Chadwick Boseman’s widow, Taylor Simone Ledward, accepted the award for best actor in a motion picture drama on behalf of the late actor, who died in August of colon cancer at age 43 — three months before Ma Rainey’s Black Bottom was released.
“He would say something beautiful, something inspiring, something that would amplify that little voice inside of all of us that tells you you can,” Simone Ledward said, as she and the audience wiped back tears. “That tells you to keep going, that calls you back to what you are meant to be doing at this moment in history.”
Boseman is the first Black winner in the category in nearly 15 years. (Forest Whitaker won at the 2007 ceremony for his performance as Idi Amin in The Last King of Scotland.) The honour also makes Boseman the first Black posthumous winner in an acting category.
Reviewing Ma Rainey’s Black Bottom, set during a recording session in 1920s Chicago, the New York Times co-chief critic A O Scott praised Boseman’s potent performance as “definitive,” and other critics singled it out as the best of Boseman’s career. The film, which Scott named a critic’s pick, was directed by George C Wolfe and adapted from August Wilson’s play.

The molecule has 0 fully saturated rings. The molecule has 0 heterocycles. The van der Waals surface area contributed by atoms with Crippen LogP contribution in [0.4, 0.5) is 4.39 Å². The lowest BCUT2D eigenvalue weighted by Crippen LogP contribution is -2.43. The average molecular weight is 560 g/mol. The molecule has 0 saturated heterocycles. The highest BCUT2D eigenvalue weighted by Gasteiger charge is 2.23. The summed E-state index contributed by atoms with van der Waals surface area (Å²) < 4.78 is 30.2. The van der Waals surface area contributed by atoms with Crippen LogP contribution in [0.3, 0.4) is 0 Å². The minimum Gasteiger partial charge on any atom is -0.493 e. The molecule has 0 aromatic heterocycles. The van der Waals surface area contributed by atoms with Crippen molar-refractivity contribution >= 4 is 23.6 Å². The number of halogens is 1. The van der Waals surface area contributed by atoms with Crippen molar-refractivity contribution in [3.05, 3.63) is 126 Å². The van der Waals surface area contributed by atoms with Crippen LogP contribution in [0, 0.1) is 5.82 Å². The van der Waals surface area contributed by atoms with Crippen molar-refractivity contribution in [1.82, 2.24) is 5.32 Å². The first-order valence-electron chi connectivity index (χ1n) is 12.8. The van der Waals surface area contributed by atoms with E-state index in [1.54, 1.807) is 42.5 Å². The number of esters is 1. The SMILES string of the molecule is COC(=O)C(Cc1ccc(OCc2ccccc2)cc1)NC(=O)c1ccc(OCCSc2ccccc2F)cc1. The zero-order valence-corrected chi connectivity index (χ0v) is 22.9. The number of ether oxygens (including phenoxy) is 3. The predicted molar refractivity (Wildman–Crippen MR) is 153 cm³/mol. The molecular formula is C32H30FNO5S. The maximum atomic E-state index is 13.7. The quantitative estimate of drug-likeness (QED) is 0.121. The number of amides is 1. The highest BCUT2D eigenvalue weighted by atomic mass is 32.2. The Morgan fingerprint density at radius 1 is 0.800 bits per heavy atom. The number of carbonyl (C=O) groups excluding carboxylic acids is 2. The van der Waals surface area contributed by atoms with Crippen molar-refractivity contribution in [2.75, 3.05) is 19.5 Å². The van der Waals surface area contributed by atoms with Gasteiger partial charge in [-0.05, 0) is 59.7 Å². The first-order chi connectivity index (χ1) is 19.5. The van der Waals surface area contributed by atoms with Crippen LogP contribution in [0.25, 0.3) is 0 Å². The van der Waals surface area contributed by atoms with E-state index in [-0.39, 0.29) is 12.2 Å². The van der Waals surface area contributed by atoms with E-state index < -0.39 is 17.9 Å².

The drama tells the story of Rainey, a pioneering blues singer of the title played by Viola Davis (who was nominated for best actress in a movie drama), and her battle to protect her gift — her voice — from exploitation by the white-owned record label. When Boseman’s trumpeter, an ambitious upstart named Levee, wants to play a song his way, a clash of egos ensues.
At the Globes, Boseman beat out Riz Ahmed (Sound of Metal), Anthony Hopkins (The Father), Gary Oldman (Mank) and Tahar Rahim (The Mauritanian).
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